Christmas in Connecticut πŸŽ„

What happens when a war hero’s yearning for a home cooked meal by the wholesome American wife and columnist brings him to the doorstep of a very single, very poor chef?

Enter the fake husband who just so happens to own a farm as described in Elizabeth Lane’s column, two different babies, a Hungarian uncle to cook for her, and on all top of that her boss! The irony of all this? Her boss doesn’t know she has made up everything in her magazine column, and she is determined to tell him the truth, only she can never get a chance.

When her “husband”, Mr. Sloan want them to actually be married, she thinks she can bare it. Until he starts to talk about his career. Desperate not to marry him, she almost immediately falls in love with the handsome sailor Jefferson Jones. The only problem? He thinks she’s married with a baby.

With the wonderful Barbara Stanwyk, delightful Dennis Morgan, lovable S.Z. “Cuddles” Sakall, along with other talented actors, the 1945 comedy was a hit in the making. I know families who watch this very film each year as their Christmas tradition.

It is a “hunky dunky” movie filled with laughs and Reginald Gardiner as the guy we just love to hate. Personally, I’m a huge Dennis Morgan fan and I loved how we could see the conflict his character was experiencing whether to have an “affair” with this married woman, or to stay straight. And, of course, S.Z. Sakall probably was my favorite actor in this whole film. His comments always left me giggling. Sakall’s performance is similar to his others in movies like “Wintertime” with Sonja Henie and “Romance on the High Seas”, which was Doris Day’s break out film, but I doesn’t make it any less valuable.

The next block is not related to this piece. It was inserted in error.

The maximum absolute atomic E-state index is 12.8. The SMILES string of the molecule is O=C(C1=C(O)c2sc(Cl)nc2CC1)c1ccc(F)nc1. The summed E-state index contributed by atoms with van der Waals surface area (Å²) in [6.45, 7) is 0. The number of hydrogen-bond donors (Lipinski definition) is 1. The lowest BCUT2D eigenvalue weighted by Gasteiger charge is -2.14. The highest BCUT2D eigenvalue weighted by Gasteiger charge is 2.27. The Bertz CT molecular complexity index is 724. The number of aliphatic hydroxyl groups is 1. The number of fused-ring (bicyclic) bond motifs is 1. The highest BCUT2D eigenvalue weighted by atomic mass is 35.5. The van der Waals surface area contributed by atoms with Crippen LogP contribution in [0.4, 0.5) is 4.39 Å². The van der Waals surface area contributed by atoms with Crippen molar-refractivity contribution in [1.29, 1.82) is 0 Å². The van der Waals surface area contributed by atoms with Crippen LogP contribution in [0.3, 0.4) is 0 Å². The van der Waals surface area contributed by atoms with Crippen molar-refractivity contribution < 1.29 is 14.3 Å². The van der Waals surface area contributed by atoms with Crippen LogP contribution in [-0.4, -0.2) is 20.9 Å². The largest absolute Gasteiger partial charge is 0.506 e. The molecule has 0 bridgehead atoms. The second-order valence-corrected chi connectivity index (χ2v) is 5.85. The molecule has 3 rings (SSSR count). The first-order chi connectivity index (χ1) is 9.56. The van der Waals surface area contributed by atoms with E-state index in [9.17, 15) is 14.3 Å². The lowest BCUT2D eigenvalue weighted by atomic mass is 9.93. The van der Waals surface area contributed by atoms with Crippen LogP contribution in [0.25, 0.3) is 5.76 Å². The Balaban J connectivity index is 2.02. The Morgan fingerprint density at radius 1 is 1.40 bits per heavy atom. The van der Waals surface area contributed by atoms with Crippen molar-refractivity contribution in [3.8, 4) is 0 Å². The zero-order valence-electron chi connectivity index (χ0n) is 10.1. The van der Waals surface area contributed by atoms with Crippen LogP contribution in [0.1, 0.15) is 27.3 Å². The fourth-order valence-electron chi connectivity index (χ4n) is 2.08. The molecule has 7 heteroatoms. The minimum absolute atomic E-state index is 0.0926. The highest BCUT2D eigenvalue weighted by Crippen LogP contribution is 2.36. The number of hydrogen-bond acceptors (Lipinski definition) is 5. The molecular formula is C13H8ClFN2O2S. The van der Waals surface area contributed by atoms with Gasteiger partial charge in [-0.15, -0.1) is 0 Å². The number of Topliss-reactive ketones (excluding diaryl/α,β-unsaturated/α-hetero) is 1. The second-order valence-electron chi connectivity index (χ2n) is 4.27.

This movie is well worth a watch it you enjoy chaos, comedy, and Christmas. It is a real “top pocket find” (for my Curse of Oak Island fans out there) and I’m sure it will be added to your list of Christmas favorites, as it has been to mine.

*Here’s an interesting article that mentions it too:

The Five Best Christmas Movies You’ve (Probably) Never Seen

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